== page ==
Canadian dollar weaker after yen intervention, GDP supports
By Andrea Hopkins
TORONTO (Reuters) - The Canadian dollar weakened against its U.S. counterpart on Monday, briefly sinking below parity, after Japan intervened to weaken the yen, sending the U.S. dollar higher against a range of currencies.
World equities dropped and commodity prices were also hit by the stronger dollar, which jumped after the Japanese intervention, while returning doubts over the EU's plan to solve the debt crisis added to the cautious tone.
The U.S. dollar rose more than 4 percent against the yen, pushing the Canadian dollar to the session low below the one-for-one level with its U.S. counterpart. But the Canadian currency regained some ground as the U.S. dollar struggled to hold gains.
"We've got risk on the defensive as we go into the close of the month, and that dollar move did see us attempt back over parity, but clearly didn't have momentum as the U.S. dollar has struggled a little," said Jeremy Stretch, head of foreign exchange strategy at CIBC World Markets in London.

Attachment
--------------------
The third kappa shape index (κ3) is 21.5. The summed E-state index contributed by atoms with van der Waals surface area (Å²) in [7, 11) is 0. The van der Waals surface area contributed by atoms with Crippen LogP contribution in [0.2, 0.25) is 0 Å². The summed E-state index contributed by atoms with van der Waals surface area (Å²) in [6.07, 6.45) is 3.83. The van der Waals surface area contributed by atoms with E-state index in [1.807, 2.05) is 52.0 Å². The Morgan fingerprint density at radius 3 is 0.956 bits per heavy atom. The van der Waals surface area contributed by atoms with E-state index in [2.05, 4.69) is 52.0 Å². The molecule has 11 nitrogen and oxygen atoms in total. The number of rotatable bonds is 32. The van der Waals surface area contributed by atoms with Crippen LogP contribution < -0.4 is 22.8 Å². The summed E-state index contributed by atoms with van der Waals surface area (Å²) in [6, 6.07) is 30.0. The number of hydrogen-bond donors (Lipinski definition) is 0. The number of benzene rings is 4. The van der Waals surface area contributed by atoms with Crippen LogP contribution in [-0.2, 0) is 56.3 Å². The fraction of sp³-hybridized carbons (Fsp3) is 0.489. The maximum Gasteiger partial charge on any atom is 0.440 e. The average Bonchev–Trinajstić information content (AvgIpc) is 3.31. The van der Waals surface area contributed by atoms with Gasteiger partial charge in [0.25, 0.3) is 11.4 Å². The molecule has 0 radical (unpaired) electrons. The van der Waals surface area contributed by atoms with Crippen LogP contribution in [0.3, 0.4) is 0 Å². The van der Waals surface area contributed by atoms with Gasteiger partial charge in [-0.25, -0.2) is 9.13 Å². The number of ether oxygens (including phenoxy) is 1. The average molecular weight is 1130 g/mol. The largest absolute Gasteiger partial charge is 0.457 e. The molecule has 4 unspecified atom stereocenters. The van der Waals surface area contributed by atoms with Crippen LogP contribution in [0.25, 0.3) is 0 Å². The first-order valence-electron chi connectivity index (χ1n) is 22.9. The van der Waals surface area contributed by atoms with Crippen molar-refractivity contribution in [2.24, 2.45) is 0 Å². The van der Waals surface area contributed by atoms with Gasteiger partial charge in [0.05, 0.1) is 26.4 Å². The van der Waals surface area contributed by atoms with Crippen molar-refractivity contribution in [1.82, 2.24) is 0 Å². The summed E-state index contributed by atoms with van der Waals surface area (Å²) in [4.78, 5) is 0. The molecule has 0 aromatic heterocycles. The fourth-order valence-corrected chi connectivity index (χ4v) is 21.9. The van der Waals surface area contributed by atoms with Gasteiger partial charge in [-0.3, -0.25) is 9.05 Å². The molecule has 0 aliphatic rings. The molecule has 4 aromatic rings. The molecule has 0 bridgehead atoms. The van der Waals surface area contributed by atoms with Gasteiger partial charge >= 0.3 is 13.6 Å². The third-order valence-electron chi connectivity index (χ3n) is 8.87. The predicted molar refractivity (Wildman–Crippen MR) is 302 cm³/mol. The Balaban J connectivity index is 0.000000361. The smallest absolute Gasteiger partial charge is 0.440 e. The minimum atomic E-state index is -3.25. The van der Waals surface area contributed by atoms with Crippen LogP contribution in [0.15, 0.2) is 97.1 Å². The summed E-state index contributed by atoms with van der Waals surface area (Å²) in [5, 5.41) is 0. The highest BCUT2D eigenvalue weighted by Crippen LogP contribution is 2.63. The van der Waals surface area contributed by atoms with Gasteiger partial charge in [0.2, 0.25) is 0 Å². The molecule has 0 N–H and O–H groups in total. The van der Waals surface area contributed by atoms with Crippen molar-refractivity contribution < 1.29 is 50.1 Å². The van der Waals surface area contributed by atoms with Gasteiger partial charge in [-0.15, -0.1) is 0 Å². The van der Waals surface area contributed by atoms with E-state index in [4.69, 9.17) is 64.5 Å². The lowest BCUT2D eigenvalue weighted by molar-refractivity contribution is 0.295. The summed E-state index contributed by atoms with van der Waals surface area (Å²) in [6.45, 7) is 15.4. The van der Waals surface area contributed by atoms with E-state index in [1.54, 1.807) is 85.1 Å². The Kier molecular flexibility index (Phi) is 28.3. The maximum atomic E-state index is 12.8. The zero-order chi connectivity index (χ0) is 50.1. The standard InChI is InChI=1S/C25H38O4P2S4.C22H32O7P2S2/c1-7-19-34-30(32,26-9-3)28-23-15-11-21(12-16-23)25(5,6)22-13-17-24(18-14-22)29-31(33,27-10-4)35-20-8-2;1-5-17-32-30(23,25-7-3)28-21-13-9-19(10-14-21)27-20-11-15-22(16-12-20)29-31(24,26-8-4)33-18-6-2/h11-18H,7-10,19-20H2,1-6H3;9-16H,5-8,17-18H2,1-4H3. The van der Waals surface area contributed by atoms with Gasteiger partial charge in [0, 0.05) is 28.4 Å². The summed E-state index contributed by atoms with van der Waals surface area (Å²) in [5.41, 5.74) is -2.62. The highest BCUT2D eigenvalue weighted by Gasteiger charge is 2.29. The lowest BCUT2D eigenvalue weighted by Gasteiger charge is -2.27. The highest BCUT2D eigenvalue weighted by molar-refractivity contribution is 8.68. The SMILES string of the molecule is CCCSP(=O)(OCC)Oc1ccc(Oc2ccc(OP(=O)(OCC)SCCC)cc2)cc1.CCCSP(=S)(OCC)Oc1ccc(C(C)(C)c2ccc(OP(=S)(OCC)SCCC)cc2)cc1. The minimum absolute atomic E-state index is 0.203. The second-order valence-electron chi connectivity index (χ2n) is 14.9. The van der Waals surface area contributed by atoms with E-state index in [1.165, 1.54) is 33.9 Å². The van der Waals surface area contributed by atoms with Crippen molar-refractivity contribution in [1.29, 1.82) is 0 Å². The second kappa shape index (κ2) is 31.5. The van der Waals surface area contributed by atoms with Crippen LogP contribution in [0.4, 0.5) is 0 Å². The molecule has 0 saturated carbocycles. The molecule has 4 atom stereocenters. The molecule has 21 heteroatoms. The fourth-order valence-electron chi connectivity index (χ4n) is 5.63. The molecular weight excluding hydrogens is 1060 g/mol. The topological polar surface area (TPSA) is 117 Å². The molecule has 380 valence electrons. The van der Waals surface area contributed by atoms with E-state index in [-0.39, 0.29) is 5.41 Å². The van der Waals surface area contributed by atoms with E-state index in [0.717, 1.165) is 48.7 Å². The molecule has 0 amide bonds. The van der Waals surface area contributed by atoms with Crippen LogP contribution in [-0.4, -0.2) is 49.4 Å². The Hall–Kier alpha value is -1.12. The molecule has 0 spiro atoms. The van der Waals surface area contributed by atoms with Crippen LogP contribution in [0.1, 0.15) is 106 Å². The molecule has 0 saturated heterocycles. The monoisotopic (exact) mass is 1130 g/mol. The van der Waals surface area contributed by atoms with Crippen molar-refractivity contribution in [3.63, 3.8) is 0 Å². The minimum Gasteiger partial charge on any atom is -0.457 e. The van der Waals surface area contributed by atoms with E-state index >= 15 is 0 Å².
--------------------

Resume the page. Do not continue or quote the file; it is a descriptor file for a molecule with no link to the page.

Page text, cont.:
At 9:14 a.m. (1314 GMT), the Canadian dollar stood at C$0.9950 against the U.S. dollar, or $1.0050, down from Friday's North American session close at C$0.9919 versus the greenback, or $1.0082.
Stronger-than-expected Canadian growth data boosted the Canadian dollar briefly.
Gross domestic product climbed 0.3 percent from the previous month as oil and gas extraction surged, beating market expectations of 0.2 percent growth. Year-on-year growth was 2.4 percent.
Stretch said the currency could trade in a tight range as month-end portfolio rebalancing implied U.S. dollar selling, but risk aversion would likely come back into play late in the session, boosting the safe-haven greenback. Continued...